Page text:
Bioengineering Could Replace Pacemakers
The technique restored healthy heart rhythm in pigs, researchers say
TUESDAY, Aug. 29, 2006 (HealthDay News) -- A new bioengineering technique has allowed scientists to restore normal heart rhythms in pigs with irregular heartbeats, reducing the animals' dependence on artificial pacemakers.
The scientists delivered a bioengineered cell-surface protein to the cardiac muscle of pigs in order to regenerate an area of the heart -- the sinoatrial (SA) node -- that controls heart rhythm.
The goal of the research is to eventually be able to use bioengineering, instead of electronic pacemakers, to treat humans with heart rhythm problems.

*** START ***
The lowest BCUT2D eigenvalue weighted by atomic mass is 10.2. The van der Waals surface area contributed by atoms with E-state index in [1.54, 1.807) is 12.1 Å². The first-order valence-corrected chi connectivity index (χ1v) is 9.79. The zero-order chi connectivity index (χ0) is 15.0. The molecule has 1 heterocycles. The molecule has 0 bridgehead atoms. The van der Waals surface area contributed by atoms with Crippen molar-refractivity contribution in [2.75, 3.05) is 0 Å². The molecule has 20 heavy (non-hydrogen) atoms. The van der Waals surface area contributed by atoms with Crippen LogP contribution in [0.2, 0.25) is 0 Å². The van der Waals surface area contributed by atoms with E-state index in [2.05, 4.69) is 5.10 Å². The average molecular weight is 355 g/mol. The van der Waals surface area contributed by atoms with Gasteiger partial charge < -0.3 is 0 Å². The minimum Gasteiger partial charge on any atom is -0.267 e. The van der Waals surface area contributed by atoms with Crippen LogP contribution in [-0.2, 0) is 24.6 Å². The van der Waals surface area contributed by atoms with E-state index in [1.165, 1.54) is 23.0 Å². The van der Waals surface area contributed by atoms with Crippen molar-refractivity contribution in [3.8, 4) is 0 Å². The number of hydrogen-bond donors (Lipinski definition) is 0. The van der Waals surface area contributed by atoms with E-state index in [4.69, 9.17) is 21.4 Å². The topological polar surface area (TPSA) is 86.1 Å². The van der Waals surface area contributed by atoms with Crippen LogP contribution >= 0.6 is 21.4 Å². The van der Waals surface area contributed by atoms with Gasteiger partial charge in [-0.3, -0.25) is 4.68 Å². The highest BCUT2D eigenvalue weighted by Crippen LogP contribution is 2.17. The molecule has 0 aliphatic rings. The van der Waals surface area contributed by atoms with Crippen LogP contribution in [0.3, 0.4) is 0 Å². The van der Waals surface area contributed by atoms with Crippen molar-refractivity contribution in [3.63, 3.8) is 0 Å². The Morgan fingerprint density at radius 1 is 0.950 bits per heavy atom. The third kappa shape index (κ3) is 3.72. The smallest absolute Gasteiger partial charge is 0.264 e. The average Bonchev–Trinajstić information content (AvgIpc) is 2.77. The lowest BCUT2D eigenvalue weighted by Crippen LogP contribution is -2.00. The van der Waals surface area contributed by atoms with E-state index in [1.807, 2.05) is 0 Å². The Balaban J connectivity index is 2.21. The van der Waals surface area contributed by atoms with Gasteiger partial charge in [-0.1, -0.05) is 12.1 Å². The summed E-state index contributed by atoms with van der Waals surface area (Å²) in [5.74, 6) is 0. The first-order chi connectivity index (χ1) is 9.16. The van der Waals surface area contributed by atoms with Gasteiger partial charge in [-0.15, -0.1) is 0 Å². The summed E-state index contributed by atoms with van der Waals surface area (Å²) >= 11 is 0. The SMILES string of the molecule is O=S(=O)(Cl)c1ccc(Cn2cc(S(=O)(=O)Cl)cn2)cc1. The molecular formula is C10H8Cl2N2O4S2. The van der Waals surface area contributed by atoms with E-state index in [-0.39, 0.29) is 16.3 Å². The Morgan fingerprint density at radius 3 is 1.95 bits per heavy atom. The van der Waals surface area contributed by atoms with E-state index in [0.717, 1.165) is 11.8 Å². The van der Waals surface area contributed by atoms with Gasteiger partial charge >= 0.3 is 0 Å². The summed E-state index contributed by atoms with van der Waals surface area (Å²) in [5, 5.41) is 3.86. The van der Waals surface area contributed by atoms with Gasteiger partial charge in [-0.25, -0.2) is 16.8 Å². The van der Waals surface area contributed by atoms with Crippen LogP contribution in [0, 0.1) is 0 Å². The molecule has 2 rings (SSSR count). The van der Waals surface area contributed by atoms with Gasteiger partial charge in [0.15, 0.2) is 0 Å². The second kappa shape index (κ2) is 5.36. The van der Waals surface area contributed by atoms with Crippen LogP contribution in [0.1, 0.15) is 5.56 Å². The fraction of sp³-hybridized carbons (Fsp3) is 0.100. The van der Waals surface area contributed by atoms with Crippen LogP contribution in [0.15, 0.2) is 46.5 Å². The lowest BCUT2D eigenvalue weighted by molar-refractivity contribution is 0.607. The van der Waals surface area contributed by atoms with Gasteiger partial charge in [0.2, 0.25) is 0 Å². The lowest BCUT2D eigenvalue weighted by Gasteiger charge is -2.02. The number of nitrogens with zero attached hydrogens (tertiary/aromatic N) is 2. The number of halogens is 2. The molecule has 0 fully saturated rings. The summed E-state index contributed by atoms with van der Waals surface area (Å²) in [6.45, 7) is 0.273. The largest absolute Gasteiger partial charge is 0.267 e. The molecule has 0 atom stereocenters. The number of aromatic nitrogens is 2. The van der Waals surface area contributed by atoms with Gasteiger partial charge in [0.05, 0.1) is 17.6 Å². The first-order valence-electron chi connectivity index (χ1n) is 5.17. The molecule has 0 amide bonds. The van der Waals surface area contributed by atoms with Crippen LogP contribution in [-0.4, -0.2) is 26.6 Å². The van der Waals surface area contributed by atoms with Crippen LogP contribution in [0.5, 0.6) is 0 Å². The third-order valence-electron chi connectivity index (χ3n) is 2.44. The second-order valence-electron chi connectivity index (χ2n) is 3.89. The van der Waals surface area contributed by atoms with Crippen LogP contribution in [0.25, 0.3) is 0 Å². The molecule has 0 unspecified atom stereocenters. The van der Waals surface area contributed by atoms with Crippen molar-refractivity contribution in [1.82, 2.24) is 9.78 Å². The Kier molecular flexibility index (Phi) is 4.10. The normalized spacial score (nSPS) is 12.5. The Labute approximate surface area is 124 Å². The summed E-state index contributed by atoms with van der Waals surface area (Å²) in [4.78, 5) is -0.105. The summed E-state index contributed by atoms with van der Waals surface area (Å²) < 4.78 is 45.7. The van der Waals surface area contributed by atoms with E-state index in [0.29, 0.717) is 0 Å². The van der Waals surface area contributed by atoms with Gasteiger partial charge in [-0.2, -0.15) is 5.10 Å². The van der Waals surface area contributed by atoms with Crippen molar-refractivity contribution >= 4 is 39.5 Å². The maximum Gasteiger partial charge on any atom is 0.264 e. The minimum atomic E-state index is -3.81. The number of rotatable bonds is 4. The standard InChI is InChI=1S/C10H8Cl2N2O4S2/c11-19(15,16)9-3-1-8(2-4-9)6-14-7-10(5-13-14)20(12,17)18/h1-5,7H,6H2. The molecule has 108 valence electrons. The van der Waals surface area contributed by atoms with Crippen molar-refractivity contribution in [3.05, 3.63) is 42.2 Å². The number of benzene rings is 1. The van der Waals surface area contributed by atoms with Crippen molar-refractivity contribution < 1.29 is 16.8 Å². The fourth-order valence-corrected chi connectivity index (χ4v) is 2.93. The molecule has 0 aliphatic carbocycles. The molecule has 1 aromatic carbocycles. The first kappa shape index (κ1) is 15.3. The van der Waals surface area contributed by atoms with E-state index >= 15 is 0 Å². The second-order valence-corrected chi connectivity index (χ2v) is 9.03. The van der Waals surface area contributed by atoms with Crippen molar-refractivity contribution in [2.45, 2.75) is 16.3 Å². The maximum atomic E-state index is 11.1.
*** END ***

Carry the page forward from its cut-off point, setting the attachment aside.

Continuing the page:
"Our study offers positive and direct evidence in living models that bioengineered cells can replace the electronic pacemaker," research leader Ronald Li, an associate professor of cell biology and human anatomy at the University of California at Davis School of Medicine, said in a prepared statement.
The study was published in the online edition of Circulation, and was expected to be published in the Sept. 5 print issue.
More than 2.2 million Americans have irregular heartbeats, and more than 250,000 get artificial pacemakers implanted each year. Li and his colleagues believe bioengineering would provide these patients with a more permanent, reliable and less invasive alternative to implanted devices.
The American Heart Association has more about arrhythmias.